From the US perspective, closer relations with its Asian allies and partners, and layered interwoven networks besides its traditional spoke and hub bilateral alliances in the Indo-Pacific, are one of the pillars of the Joe Biden administration's ongoing Indo-Pacific strategy. By means of AUKUS, the Biden administration hopes it will not only bind Australia more closely to its side in its stiff competition with China, but also gain extra power by getting European powers, in this case, the UK, to participate in its Indo-Pacific strategy, at a time when the US is plagued by domestic partisan polarization, political chaos, and social convulsions, which are casting a long shadow over its international leadership and foreign commitments.

  For the UK, after its disorderly exit from the European Union, AUKUS not only enhances its special relations with the US, but by showing up in the Indo-Pacific, it also promotes its image as Global Britain. In addition, by providing nuclear submarine know-how to Australia, it can showcase its technological prowess and strengthen the bond with its commonwealth to make it relevant in a world where the old powers are becoming increasingly irrelevant.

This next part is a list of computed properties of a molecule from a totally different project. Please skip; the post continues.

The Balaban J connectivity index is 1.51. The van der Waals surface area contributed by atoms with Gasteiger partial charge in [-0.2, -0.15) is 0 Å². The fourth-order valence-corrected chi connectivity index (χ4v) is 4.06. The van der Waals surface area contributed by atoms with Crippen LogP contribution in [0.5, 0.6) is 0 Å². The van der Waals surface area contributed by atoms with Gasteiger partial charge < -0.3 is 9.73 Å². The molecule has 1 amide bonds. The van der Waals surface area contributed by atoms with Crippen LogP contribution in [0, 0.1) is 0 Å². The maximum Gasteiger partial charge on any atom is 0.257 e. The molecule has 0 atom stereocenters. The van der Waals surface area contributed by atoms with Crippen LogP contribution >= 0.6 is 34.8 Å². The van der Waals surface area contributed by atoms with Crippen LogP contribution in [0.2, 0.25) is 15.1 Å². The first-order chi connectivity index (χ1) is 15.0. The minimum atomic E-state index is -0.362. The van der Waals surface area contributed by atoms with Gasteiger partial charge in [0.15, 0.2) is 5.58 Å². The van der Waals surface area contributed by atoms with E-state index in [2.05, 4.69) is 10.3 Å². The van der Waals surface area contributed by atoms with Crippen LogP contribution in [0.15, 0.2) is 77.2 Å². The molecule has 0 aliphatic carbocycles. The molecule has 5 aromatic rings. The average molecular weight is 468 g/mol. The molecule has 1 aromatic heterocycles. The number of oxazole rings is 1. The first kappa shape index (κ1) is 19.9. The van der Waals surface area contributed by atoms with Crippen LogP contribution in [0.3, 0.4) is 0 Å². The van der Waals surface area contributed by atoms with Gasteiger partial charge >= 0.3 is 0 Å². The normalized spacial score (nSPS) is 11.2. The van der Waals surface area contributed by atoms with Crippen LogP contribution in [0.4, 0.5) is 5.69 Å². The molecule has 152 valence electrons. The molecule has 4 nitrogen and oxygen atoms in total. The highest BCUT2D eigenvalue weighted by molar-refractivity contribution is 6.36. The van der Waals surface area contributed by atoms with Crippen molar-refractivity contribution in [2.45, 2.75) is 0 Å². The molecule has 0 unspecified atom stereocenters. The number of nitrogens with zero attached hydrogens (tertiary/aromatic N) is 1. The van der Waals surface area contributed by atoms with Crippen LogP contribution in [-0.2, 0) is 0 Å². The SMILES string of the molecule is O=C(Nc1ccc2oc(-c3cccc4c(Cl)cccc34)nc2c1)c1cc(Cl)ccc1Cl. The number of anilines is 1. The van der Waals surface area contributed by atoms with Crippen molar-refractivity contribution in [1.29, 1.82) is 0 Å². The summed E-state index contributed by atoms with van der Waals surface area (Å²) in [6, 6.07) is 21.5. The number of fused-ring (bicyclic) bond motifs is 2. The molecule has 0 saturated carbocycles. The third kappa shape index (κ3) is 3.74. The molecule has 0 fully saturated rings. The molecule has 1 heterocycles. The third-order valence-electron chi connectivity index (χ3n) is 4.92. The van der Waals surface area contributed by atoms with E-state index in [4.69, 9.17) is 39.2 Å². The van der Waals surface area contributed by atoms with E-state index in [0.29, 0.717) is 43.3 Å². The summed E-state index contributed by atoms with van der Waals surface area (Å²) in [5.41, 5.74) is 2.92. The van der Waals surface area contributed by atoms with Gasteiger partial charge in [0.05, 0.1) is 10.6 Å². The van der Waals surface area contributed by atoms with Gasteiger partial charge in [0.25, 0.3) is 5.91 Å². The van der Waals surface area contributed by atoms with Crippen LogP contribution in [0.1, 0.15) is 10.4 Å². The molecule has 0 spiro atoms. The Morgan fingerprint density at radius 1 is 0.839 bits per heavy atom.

Whatever the motivation behind the deal, AUKUS is threatening to seed anxiety, drive an arms race, and intensify the great power competition in the Indo-Pacific.

  First, the members of the Association of Southeast Asian Nations are especially perplexed and worried by AUKUS and Australia's desire for nuclear-powered submarines. Since 1987, ASEAN countries have preached a nuclear free Southeast Asia and signed the Treaty of Southeast Asia Nuclear Weapon-Free Zone (ASENWFZ Treaty) as a commitment to preserve the Southeast Asian region as a region free of nuclear and other weapons of mass destruction. Even though AUKUS maintains that nuclear-powered submarines are not nuclear weapons, and Australia says that it will not pursue nuclear weapons, ASEAN countries' suspicion and worries have not been assuaged, given the submarines' obvious military use. Malaysia and Indonesia have expressed their anxiety and complained to Australia of the potential negative impacts on regional peace and a nuclear-free Southeast Asia. What's more, ASEAN countries also worry that AUKUS, together with the Quad, which was revived in 2017 by the Donald Trump administration as a quadrilateral security dialogue mechanism to counter China's influence in the region, will dilute the ASEAN centrality in regional affairs.